Sternberg, Robert J.: History of the Field of the Psychology of Human Thought, in Sternberg, Robert J. und Funke, Joachim (Hrsg.): The Psychology of Human Thought: An Introduction, Heidelberg: Heidelberg University Publishing, 2019, S. 15–25. https://doi.org/10.17885/heiup.470.c6665

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Robert J. Sternberg

History of the Field of the Psychology of Human Thought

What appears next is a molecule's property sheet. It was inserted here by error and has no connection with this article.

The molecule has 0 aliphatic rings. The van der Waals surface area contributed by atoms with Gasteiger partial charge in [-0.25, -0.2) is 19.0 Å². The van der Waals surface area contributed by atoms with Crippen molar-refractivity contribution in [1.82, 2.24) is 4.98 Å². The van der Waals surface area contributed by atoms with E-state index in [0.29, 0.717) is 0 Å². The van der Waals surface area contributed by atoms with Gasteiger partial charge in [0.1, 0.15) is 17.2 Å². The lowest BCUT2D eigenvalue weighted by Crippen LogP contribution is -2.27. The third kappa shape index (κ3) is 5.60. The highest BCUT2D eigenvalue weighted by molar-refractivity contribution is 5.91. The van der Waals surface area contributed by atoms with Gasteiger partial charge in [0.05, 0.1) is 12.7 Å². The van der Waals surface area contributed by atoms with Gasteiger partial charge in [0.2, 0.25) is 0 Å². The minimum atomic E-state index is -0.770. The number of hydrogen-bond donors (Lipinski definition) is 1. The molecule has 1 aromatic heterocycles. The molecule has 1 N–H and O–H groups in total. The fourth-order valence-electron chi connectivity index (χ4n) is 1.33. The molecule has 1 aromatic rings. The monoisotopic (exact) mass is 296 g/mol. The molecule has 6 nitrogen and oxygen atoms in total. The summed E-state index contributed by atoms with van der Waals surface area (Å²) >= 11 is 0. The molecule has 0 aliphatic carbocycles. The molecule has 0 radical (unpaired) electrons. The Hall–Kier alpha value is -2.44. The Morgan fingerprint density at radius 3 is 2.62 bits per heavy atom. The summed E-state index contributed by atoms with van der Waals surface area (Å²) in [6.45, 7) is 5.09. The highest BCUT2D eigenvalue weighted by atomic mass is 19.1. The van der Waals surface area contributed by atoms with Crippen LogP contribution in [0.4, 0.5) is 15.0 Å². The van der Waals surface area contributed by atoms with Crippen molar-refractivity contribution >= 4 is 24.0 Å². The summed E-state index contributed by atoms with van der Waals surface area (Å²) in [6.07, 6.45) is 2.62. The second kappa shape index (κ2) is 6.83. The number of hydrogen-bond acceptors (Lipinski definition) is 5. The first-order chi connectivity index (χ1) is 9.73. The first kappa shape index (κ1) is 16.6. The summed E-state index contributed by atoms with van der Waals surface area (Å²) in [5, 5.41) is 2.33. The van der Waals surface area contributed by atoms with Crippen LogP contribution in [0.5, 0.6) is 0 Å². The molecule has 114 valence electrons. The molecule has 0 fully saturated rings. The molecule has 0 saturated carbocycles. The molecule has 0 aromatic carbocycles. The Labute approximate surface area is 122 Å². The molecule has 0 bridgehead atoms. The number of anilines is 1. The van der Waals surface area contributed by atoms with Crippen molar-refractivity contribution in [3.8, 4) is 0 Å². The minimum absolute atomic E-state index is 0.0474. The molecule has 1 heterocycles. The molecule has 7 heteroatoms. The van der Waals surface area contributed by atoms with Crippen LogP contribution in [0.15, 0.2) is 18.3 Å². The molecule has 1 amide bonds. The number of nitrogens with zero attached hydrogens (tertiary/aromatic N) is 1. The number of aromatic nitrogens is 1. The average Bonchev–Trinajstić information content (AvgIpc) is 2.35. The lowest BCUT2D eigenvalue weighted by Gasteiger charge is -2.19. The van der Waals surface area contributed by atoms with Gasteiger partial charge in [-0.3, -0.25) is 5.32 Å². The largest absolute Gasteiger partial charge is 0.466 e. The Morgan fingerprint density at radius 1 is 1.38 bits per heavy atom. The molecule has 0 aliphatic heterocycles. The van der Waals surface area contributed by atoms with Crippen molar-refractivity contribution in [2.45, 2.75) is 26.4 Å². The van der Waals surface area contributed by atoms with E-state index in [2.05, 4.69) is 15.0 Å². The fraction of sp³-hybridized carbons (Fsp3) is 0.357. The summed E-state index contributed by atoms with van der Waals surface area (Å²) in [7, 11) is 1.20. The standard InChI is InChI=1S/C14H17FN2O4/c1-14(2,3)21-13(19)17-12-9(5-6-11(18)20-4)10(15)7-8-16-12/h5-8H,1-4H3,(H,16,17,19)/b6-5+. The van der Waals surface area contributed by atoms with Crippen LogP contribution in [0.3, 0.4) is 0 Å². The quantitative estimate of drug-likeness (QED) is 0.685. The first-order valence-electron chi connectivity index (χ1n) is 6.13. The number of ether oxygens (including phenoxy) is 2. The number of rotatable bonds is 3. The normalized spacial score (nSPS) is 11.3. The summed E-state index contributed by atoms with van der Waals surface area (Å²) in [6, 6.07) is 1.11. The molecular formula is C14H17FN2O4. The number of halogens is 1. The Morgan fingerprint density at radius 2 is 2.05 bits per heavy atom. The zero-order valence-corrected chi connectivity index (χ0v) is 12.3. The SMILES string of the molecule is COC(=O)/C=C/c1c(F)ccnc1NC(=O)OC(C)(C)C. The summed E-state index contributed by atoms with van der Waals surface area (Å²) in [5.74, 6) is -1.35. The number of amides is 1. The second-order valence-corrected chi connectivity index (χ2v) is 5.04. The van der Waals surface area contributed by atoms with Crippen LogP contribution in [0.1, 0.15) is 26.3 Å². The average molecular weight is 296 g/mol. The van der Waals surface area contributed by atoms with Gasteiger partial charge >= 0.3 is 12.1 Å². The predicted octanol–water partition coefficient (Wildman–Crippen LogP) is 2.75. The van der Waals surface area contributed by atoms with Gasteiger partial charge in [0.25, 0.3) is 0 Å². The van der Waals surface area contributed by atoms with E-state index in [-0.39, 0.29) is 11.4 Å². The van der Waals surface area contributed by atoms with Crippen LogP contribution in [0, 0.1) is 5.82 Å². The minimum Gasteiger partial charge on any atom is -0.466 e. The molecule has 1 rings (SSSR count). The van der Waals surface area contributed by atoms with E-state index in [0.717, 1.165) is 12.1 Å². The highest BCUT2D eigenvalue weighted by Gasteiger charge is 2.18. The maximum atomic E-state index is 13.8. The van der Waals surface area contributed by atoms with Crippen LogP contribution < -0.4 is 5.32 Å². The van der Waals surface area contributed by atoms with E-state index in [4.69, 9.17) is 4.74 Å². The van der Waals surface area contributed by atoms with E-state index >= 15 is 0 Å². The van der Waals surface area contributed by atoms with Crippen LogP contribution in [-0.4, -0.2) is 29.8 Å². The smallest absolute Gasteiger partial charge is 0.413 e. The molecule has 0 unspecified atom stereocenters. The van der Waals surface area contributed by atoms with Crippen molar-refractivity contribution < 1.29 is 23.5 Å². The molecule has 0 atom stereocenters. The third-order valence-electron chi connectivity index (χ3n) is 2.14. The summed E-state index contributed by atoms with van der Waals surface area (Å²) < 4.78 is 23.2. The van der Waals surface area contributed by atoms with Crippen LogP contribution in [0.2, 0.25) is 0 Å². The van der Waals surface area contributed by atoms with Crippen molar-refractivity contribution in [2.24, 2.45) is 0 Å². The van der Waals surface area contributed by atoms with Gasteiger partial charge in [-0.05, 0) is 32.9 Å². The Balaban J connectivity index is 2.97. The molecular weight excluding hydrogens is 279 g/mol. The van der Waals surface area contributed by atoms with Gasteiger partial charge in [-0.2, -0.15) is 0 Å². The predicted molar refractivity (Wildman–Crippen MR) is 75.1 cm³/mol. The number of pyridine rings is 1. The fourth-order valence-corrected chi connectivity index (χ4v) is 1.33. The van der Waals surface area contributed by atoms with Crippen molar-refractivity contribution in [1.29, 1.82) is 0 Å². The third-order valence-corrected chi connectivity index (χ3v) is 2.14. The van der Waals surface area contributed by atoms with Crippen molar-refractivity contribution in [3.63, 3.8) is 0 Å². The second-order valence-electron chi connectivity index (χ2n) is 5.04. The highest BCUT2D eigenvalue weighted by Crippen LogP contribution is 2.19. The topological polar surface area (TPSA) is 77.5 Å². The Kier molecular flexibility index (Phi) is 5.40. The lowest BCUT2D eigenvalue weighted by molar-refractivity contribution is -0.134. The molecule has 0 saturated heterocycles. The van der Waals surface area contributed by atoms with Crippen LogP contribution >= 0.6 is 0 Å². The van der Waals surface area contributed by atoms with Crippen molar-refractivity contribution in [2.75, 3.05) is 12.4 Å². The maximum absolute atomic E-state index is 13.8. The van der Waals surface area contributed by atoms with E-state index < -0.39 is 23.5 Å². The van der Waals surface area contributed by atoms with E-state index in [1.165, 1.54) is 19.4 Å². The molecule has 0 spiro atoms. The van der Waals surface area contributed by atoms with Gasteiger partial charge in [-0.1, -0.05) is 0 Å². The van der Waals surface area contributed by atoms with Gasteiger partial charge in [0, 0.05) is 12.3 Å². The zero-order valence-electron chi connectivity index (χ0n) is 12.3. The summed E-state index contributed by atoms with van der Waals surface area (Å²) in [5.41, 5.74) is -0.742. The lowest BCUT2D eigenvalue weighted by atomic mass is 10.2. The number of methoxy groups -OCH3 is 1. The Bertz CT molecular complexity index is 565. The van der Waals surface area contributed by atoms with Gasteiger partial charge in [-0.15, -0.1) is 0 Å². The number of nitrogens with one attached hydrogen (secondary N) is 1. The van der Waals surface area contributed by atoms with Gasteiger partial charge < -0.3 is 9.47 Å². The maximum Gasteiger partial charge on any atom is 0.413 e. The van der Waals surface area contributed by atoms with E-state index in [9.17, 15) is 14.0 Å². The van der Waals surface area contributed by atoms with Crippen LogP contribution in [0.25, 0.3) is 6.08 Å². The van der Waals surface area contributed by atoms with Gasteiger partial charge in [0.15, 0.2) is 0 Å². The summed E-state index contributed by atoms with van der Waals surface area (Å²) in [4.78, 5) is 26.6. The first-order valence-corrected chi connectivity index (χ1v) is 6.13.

The history of the study of human thought can be understood in terms of a dialectical progression of ideas. Many of these ideas originated with the Greek philosophers, Plato and Aristotle, who, respectively, believed in the importance of rationalist and empirical methods for understanding human thought. Plato’s ideas formed the basis for mind-body dualism. During the Middle Ages, ideas about human thought were seen as deriving from what individuals thought they knew about their relation to God. In the Renaissance, the scientific method began to gain ascendancy. The rationalist and empiricist schools of thought gained exponents in philosophers René Descartes and John Locke, respectively. Immanuel Kant synthesized many of their ideas, showing that the methods of both rationalism and empiricism could be important in acquiring new knowledge. In the early modern era, structuralism argued for the importance of decomposing sensations into their most elementary constituents. Functionalism, in contrast, emphasized the “why” of behavior rather than its constituents. An offshoot of functionalism, pragmatism, suggested we look for how knowledge could be used. Associationism argued for the importance of connections between ideas; behaviorism, especially in its radical form, suggested that only observable behavior should be studied by psychologists. Behaviorists were particularly concerned with the role of environmental rewards in behavior. Gestaltists suggested that behavior be studied as wholes, because the whole is more than the sum of its part. Cognitivism, an important school even today, suggests the importance of understanding the mental structures and processes underlying behavior.